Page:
BOISE – Eleven full days and a morning.
That’s how long newly appointed warden Randy Blades said he has before Idaho takes over a private prison in Boise.
Starting July 1, the state will begin running 2,080-bed Idaho Correction Center following the expiration of the $29 million-a-year contract with the Corrections Corporation of America (CCA).
During Thursday’s meeting of the Idaho Board of Correction, Blades said the transition will be seamless when CCA hands over the keys.
The move to end the contract was announced by Gov. Butch Otter in January, a few months after an Associated Press report raised questions about the Nashville, Tennessee-based company’s prison staffing arrangements and the effectiveness of prison privatization.
The most important part of the transition is making sure the takeover doesn’t disrupt the staff and prisoners, Blades said.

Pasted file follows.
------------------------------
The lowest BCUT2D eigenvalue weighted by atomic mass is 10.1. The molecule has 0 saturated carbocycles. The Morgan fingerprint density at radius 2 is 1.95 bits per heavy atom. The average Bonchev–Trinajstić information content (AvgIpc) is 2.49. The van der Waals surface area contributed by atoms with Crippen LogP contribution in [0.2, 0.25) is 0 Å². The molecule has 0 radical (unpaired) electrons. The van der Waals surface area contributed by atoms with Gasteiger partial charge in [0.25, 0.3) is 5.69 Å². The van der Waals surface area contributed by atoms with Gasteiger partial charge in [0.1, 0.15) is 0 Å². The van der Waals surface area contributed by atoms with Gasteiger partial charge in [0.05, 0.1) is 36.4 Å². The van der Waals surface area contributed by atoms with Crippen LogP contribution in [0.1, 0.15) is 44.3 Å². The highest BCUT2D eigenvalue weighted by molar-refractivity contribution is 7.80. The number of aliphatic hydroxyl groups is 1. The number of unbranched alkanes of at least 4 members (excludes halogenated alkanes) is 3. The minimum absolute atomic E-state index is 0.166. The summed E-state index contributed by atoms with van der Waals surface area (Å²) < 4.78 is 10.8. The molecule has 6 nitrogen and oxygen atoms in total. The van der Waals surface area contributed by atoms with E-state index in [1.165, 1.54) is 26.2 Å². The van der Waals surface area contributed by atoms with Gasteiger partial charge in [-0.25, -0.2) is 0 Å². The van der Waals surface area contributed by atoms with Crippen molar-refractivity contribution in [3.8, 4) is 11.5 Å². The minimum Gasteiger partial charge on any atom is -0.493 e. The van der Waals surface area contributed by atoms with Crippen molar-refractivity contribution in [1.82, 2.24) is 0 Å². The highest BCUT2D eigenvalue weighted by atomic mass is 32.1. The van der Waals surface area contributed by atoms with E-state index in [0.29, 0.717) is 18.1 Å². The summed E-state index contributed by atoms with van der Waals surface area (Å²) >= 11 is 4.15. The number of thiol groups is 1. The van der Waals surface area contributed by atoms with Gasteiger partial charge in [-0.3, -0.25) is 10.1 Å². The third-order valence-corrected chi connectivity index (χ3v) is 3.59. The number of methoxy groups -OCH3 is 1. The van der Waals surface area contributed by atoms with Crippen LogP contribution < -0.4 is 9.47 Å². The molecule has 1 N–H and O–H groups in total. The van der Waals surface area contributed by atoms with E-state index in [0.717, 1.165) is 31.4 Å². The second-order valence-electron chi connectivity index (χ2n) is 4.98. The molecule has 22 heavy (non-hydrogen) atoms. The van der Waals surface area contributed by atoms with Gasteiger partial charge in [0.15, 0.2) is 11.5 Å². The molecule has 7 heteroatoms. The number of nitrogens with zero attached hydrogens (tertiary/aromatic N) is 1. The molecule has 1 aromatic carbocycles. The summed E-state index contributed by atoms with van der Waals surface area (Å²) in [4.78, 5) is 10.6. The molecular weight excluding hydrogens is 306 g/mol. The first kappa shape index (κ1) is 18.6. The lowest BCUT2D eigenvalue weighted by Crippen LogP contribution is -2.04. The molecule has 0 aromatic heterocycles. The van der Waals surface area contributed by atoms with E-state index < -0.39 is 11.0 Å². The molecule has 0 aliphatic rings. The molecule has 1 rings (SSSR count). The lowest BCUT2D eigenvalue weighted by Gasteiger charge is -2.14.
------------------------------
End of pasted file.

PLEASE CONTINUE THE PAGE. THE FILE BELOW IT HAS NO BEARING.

“People have come together,” he said. “We started with a blank sheet of paper when we first took this on. We didn’t have a guidebook.”
Corrections officers and staff have been trained to start work immediately, and services such as the pharmaceutical vendors and educational programs have been prepped for the transition, Blades said.
“There is no finish line in this business. We just carry on the next day,” Blades said.
For example, the prison already has taken steps to transition from CCA’s pharmaceutical vendor to the one the state uses in the rest of its prisons.
“There will be no disconnect on what they’re getting now and when they come to us,” said Connie Smock, regional director of nursing for Corizon, the prison’s health-management company.
So far, the prison has hired nearly 220 employees in anticipation of the transition, said Sharla Means, human resources manager for the Idaho Department of Correction. Some of the employees are staffers who used to work for CCA while others are new hires, Means said.
“Every day the number is changing because we have some people accepting offers while others are turning them down,” Means said. “But we are ready for July 1.”
sponsored Jargon is confusing, by definition. And the financial world has its own set of cryptic words.